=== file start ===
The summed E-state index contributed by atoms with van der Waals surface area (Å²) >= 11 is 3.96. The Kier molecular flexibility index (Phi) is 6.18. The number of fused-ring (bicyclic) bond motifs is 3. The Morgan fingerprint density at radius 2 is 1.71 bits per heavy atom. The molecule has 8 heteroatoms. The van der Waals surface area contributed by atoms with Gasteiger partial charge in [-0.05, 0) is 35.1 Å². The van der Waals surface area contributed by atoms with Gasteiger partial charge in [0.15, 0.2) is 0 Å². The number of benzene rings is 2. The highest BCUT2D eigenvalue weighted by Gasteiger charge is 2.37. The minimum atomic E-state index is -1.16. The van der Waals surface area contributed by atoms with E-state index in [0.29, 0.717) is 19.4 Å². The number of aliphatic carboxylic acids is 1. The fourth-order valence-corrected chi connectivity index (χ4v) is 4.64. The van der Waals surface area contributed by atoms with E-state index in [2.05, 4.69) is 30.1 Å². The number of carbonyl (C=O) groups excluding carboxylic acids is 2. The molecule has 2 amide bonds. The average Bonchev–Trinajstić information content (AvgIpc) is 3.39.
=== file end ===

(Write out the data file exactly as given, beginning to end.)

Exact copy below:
The summed E-state index contributed by atoms with van der Waals surface area (Å²) >= 11 is 3.96. The Kier molecular flexibility index (Phi) is 6.18. The number of fused-ring (bicyclic) bond motifs is 3. The Morgan fingerprint density at radius 2 is 1.71 bits per heavy atom. The molecule has 8 heteroatoms. The van der Waals surface area contributed by atoms with Gasteiger partial charge in [-0.05, 0) is 35.1 Å². The van der Waals surface area contributed by atoms with Gasteiger partial charge in [0.15, 0.2) is 0 Å². The number of benzene rings is 2. The highest BCUT2D eigenvalue weighted by Gasteiger charge is 2.37. The minimum atomic E-state index is -1.16. The van der Waals surface area contributed by atoms with E-state index in [0.29, 0.717) is 19.4 Å². The number of aliphatic carboxylic acids is 1. The fourth-order valence-corrected chi connectivity index (χ4v) is 4.64. The van der Waals surface area contributed by atoms with E-state index in [2.05, 4.69) is 30.1 Å². The number of carbonyl (C=O) groups excluding carboxylic acids is 2. The molecule has 2 amide bonds. The average Bonchev–Trinajstić information content (AvgIpc) is 3.39.